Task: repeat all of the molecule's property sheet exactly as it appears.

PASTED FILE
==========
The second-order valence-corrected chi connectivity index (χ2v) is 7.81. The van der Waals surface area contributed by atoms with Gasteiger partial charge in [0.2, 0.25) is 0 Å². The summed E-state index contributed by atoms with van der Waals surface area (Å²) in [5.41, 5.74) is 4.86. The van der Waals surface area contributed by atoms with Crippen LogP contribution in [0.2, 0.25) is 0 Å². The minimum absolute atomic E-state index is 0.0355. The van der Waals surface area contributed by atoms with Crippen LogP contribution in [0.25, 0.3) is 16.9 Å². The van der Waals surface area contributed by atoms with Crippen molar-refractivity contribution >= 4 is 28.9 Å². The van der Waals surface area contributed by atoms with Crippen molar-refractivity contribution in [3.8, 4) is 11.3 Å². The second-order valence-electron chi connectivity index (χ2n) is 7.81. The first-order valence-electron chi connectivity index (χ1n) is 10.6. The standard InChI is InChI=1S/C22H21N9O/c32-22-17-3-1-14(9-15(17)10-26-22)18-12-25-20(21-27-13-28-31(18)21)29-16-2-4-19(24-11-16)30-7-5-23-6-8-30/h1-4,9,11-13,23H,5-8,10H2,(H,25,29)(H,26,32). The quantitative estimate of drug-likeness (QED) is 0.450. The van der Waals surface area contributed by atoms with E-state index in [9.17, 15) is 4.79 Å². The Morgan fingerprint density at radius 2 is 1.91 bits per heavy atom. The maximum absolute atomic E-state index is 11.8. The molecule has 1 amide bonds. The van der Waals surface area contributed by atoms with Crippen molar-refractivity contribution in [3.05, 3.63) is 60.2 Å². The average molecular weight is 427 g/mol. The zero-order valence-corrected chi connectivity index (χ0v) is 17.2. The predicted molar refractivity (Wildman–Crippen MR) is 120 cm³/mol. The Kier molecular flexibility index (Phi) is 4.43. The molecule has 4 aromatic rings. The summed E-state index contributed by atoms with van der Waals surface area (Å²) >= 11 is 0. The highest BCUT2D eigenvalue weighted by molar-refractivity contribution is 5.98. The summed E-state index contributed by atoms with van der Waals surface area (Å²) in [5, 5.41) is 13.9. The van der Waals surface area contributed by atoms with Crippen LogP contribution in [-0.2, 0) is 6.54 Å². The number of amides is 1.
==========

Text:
The second-order valence-corrected chi connectivity index (χ2v) is 7.81. The van der Waals surface area contributed by atoms with Gasteiger partial charge in [0.2, 0.25) is 0 Å². The summed E-state index contributed by atoms with van der Waals surface area (Å²) in [5.41, 5.74) is 4.86. The van der Waals surface area contributed by atoms with Crippen LogP contribution in [0.2, 0.25) is 0 Å². The minimum absolute atomic E-state index is 0.0355. The van der Waals surface area contributed by atoms with Crippen LogP contribution in [0.25, 0.3) is 16.9 Å². The van der Waals surface area contributed by atoms with Crippen molar-refractivity contribution >= 4 is 28.9 Å². The van der Waals surface area contributed by atoms with Crippen molar-refractivity contribution in [3.8, 4) is 11.3 Å². The second-order valence-electron chi connectivity index (χ2n) is 7.81. The first-order valence-electron chi connectivity index (χ1n) is 10.6. The standard InChI is InChI=1S/C22H21N9O/c32-22-17-3-1-14(9-15(17)10-26-22)18-12-25-20(21-27-13-28-31(18)21)29-16-2-4-19(24-11-16)30-7-5-23-6-8-30/h1-4,9,11-13,23H,5-8,10H2,(H,25,29)(H,26,32). The quantitative estimate of drug-likeness (QED) is 0.450. The van der Waals surface area contributed by atoms with E-state index in [9.17, 15) is 4.79 Å². The Morgan fingerprint density at radius 2 is 1.91 bits per heavy atom. The maximum absolute atomic E-state index is 11.8. The molecule has 1 amide bonds. The van der Waals surface area contributed by atoms with Crippen molar-refractivity contribution in [3.05, 3.63) is 60.2 Å². The average molecular weight is 427 g/mol. The zero-order valence-corrected chi connectivity index (χ0v) is 17.2. The predicted molar refractivity (Wildman–Crippen MR) is 120 cm³/mol. The Kier molecular flexibility index (Phi) is 4.43. The molecule has 4 aromatic rings. The summed E-state index contributed by atoms with van der Waals surface area (Å²) >= 11 is 0. The highest BCUT2D eigenvalue weighted by molar-refractivity contribution is 5.98. The summed E-state index contributed by atoms with van der Waals surface area (Å²) in [5, 5.41) is 13.9. The van der Waals surface area contributed by atoms with Crippen LogP contribution in [-0.2, 0) is 6.54 Å². The number of amides is 1.